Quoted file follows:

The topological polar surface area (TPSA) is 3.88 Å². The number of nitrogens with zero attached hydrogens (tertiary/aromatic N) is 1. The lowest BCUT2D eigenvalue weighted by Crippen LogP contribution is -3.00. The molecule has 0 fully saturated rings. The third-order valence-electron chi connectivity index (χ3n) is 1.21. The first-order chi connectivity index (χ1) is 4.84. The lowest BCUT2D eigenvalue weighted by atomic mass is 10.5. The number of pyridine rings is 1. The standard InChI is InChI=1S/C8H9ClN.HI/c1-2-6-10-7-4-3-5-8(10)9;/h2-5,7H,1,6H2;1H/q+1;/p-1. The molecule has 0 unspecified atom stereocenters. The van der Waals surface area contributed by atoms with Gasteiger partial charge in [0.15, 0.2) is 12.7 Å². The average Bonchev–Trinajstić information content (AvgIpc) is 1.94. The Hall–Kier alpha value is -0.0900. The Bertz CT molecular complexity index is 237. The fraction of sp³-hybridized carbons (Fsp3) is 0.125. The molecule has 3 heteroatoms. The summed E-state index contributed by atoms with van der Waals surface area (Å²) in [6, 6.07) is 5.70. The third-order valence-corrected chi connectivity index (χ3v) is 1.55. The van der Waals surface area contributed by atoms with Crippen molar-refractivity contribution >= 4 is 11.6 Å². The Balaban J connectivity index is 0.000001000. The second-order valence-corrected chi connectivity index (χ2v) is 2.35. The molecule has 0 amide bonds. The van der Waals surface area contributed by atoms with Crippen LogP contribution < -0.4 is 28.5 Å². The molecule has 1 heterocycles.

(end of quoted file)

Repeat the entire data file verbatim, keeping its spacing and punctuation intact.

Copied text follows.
The topological polar surface area (TPSA) is 3.88 Å². The number of nitrogens with zero attached hydrogens (tertiary/aromatic N) is 1. The lowest BCUT2D eigenvalue weighted by Crippen LogP contribution is -3.00. The molecule has 0 fully saturated rings. The third-order valence-electron chi connectivity index (χ3n) is 1.21. The first-order chi connectivity index (χ1) is 4.84. The lowest BCUT2D eigenvalue weighted by atomic mass is 10.5. The number of pyridine rings is 1. The standard InChI is InChI=1S/C8H9ClN.HI/c1-2-6-10-7-4-3-5-8(10)9;/h2-5,7H,1,6H2;1H/q+1;/p-1. The molecule has 0 unspecified atom stereocenters. The van der Waals surface area contributed by atoms with Gasteiger partial charge in [0.15, 0.2) is 12.7 Å². The average Bonchev–Trinajstić information content (AvgIpc) is 1.94. The Hall–Kier alpha value is -0.0900. The Bertz CT molecular complexity index is 237. The fraction of sp³-hybridized carbons (Fsp3) is 0.125. The molecule has 3 heteroatoms. The summed E-state index contributed by atoms with van der Waals surface area (Å²) in [6, 6.07) is 5.70. The third-order valence-corrected chi connectivity index (χ3v) is 1.55. The van der Waals surface area contributed by atoms with Crippen molar-refractivity contribution >= 4 is 11.6 Å². The Balaban J connectivity index is 0.000001000. The second-order valence-corrected chi connectivity index (χ2v) is 2.35. The molecule has 0 amide bonds. The van der Waals surface area contributed by atoms with Crippen LogP contribution < -0.4 is 28.5 Å². The molecule has 1 heterocycles.